I also should have addressed your second comment concerning apraxia in kids and oral motor exercises yesterday, but Dr. Lof has beat me to it! His comments to me are included in my new article about oral motor exercises with kids with apraxia. Look for it on the home page.

    As far as using the basketball analogy, I’d try to think about speech in a different way if I were you. Take a look at Dr. Lof’s previous responses again for further, and more technical, clarification.

    For most parents understanding that “Speech is different” or “Speech is special” should become our mantra so that we don’t get caught up in trying to make any other exercise analogy fit for explaining treatment for a speech delay. The neuroscience tells us that where speech is concerned, our brains don’t work like that. To use other motor activities to try to understand the complexity of speech production is really comparing apples to oranges.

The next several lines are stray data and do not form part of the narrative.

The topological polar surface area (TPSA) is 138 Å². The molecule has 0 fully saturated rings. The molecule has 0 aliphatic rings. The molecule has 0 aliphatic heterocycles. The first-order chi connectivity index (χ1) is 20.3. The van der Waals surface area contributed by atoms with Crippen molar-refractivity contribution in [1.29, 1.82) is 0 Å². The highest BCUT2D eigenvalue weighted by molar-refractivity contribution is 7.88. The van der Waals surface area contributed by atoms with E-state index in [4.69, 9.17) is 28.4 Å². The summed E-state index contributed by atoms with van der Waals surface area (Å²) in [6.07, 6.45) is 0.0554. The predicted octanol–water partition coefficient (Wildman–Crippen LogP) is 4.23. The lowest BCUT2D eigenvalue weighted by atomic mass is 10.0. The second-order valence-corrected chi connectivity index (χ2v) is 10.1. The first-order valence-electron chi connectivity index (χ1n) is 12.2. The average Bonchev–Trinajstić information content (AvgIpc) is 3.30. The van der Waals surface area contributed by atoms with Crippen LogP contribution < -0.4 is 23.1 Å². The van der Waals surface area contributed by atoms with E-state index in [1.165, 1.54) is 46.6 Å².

Again – sorry I misspoke/mistyped and confused anyone! And special thanks to Dr. Lof who keeps lending us his expertise in this area! Laura

  19. Robin on November 17, 2008 at 2:28 pm

    Please look into a response to Dr. Lof, by Jennifer A. Bathel. It makes a lot of sense as to why SLP’s like myslef believe in Oral Motor.

  20. Laura on November 17, 2008 at 6:09 pm

    Robin – I have read Jennifer Bathel’s response, but thanks for pointing that out to our readers.

    I am not opposed to oral motor exercises for kids who need to target this for feeding skills and for those who have such extremely low oral muscle tone and/or poor oral-sensory awareness (i.e. still drooling waaaaay past turning 2 because of a lack of awareness).

    BUT I think the research is pretty compelling for thinking twice about doing oral motor exercises “rotely” with the guise of improving speech intelligibility for the majority of children where muscle tone has had no other negative functional impact (i.e. no feeding problems, no drooling, etc….).